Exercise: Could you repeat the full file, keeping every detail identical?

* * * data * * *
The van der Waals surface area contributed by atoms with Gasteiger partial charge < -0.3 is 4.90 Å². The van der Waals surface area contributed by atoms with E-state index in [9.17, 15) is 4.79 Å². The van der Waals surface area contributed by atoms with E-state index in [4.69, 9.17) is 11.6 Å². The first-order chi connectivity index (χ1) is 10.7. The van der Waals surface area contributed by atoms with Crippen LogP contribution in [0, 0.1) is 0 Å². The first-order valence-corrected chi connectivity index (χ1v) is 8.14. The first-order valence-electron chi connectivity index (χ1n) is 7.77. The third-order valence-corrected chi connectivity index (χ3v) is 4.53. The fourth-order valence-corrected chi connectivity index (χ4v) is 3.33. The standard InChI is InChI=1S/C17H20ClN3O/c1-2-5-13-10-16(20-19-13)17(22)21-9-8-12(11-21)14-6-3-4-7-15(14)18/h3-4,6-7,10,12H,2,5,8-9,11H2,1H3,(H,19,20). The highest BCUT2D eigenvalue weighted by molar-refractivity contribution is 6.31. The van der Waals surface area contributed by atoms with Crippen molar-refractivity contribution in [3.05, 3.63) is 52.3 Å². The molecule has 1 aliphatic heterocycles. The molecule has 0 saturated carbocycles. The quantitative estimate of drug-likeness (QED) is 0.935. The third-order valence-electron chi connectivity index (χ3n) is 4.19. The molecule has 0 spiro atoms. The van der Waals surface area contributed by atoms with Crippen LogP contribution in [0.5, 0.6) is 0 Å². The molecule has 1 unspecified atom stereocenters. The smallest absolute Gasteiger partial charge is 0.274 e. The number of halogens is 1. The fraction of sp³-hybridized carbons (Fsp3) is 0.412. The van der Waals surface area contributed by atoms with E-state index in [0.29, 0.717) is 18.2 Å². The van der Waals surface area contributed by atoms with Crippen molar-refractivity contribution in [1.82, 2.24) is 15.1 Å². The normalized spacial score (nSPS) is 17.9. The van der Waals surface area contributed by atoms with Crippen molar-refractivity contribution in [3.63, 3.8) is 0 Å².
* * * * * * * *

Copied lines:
The van der Waals surface area contributed by atoms with Gasteiger partial charge < -0.3 is 4.90 Å². The van der Waals surface area contributed by atoms with E-state index in [9.17, 15) is 4.79 Å². The van der Waals surface area contributed by atoms with E-state index in [4.69, 9.17) is 11.6 Å². The first-order chi connectivity index (χ1) is 10.7. The van der Waals surface area contributed by atoms with Crippen LogP contribution in [0, 0.1) is 0 Å². The first-order valence-corrected chi connectivity index (χ1v) is 8.14. The first-order valence-electron chi connectivity index (χ1n) is 7.77. The third-order valence-corrected chi connectivity index (χ3v) is 4.53. The fourth-order valence-corrected chi connectivity index (χ4v) is 3.33. The standard InChI is InChI=1S/C17H20ClN3O/c1-2-5-13-10-16(20-19-13)17(22)21-9-8-12(11-21)14-6-3-4-7-15(14)18/h3-4,6-7,10,12H,2,5,8-9,11H2,1H3,(H,19,20). The highest BCUT2D eigenvalue weighted by molar-refractivity contribution is 6.31. The van der Waals surface area contributed by atoms with Crippen molar-refractivity contribution in [3.05, 3.63) is 52.3 Å². The molecule has 1 aliphatic heterocycles. The molecule has 0 saturated carbocycles. The quantitative estimate of drug-likeness (QED) is 0.935. The third-order valence-electron chi connectivity index (χ3n) is 4.19. The molecule has 0 spiro atoms. The van der Waals surface area contributed by atoms with Crippen LogP contribution in [0.5, 0.6) is 0 Å². The molecule has 1 unspecified atom stereocenters. The smallest absolute Gasteiger partial charge is 0.274 e. The number of halogens is 1. The fraction of sp³-hybridized carbons (Fsp3) is 0.412. The van der Waals surface area contributed by atoms with E-state index in [0.29, 0.717) is 18.2 Å². The van der Waals surface area contributed by atoms with Crippen molar-refractivity contribution in [1.82, 2.24) is 15.1 Å². The normalized spacial score (nSPS) is 17.9. The van der Waals surface area contributed by atoms with Crippen molar-refractivity contribution in [3.63, 3.8) is 0 Å².